What?s keeping you awake?
Many things can bring on a bout of insomnia, but the most common causes are worry, stress, anxiety, grief and depression. Insomnia can be due to physical problems, not just emotional ones, and there are also certain drugs such as antidepressants, beta-blockers, appetite suppressants and thyroid hormone replacements that can cause disturbed sleep patterns.ÿ To improve sleep patterns, the underlying cause of the sleep problems needs to be identified and addressed. However, on a daily basis, there are some simple measures you can take to help out.
Warm milk before bed
Most people have heard that a glass of warm milk before bed can help you to sleep. As it turns out, there is some science behind this, it is thought that milk along with certain other foods affects your brain chemistry to guarantee a good night?s sleep.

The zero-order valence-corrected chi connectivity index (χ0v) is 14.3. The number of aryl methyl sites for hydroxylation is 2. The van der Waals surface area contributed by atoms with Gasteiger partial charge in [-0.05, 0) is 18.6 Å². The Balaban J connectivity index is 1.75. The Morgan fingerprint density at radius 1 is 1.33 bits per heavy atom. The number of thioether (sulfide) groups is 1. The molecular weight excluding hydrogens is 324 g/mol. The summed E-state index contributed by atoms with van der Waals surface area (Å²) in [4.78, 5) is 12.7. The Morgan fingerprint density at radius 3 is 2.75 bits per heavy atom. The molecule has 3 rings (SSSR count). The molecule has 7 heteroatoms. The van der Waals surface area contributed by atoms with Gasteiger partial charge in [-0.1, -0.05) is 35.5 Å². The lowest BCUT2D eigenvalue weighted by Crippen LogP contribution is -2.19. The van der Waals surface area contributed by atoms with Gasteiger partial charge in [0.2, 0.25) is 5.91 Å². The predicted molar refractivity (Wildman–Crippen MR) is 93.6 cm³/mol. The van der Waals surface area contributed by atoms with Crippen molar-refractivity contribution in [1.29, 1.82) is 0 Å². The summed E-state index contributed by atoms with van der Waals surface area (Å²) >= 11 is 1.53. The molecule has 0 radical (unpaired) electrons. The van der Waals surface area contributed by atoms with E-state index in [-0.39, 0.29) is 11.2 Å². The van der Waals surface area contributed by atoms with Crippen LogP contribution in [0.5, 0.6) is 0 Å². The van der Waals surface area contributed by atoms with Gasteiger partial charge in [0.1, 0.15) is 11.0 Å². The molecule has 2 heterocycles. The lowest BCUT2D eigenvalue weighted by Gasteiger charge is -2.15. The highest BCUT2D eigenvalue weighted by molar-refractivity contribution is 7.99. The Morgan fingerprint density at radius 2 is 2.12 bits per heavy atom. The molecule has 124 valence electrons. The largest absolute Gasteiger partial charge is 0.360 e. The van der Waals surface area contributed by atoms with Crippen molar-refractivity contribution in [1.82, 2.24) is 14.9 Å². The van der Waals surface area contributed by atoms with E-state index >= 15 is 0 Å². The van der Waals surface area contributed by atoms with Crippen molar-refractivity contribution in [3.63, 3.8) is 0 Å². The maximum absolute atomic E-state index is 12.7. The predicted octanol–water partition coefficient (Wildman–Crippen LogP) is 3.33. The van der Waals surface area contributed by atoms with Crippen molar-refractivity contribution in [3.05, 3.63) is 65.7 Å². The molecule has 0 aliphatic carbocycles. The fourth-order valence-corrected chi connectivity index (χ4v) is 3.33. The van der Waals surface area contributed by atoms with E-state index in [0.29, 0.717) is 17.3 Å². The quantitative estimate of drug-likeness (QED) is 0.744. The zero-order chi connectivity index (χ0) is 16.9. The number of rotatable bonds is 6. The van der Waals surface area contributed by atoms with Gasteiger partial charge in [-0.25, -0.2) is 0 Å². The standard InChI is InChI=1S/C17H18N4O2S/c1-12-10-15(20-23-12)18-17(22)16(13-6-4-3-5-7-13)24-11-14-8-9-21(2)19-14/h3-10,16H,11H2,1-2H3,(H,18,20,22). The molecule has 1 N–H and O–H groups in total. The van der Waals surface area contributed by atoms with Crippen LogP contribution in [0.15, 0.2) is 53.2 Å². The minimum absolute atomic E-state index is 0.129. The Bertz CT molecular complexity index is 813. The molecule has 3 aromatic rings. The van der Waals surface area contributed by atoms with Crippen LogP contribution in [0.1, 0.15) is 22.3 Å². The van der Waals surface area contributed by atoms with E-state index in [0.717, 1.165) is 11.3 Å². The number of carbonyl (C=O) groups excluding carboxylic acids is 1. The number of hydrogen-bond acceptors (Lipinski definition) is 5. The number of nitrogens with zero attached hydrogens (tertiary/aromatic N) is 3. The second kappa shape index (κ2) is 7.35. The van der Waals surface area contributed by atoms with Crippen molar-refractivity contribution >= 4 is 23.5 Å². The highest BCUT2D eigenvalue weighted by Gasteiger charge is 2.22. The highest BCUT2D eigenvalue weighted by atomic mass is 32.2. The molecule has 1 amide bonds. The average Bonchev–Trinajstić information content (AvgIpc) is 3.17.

Neurotransmitters are molecules that regulate brain function. They are chemicals that relay messages from nerve to nerve, both within the brain and outside of the brain. They also relay messages from nerve to muscle, lungs, and intestinal tracts. Neurotransmitters are used all over the body to transmit information and signals. ÿThese chemicals affect your sleep wake cycle.
Norepinephrine, is a second stress neurotransmitter. It is released in response to perceived danger. High levels of this hormone are seen in states of anxiety and insomnia.
Serotonin, the sleep saviour master neurotransmitter, is made by our bodies from the amino acid tryptophan. Serotonin is found throughout the body, and is necessary to modulate the levels of stress hormones. Serotonin is a precursor of melanin, the hormone that is released at night, when the body is asleep. for the conversion of serotonin to melanin to take place, levels of norepinephrine need to drop. If there are persistently high levels of norepinephrine, as in states of chronic anxiety, this conversion will not take place and this can lead to insomnia.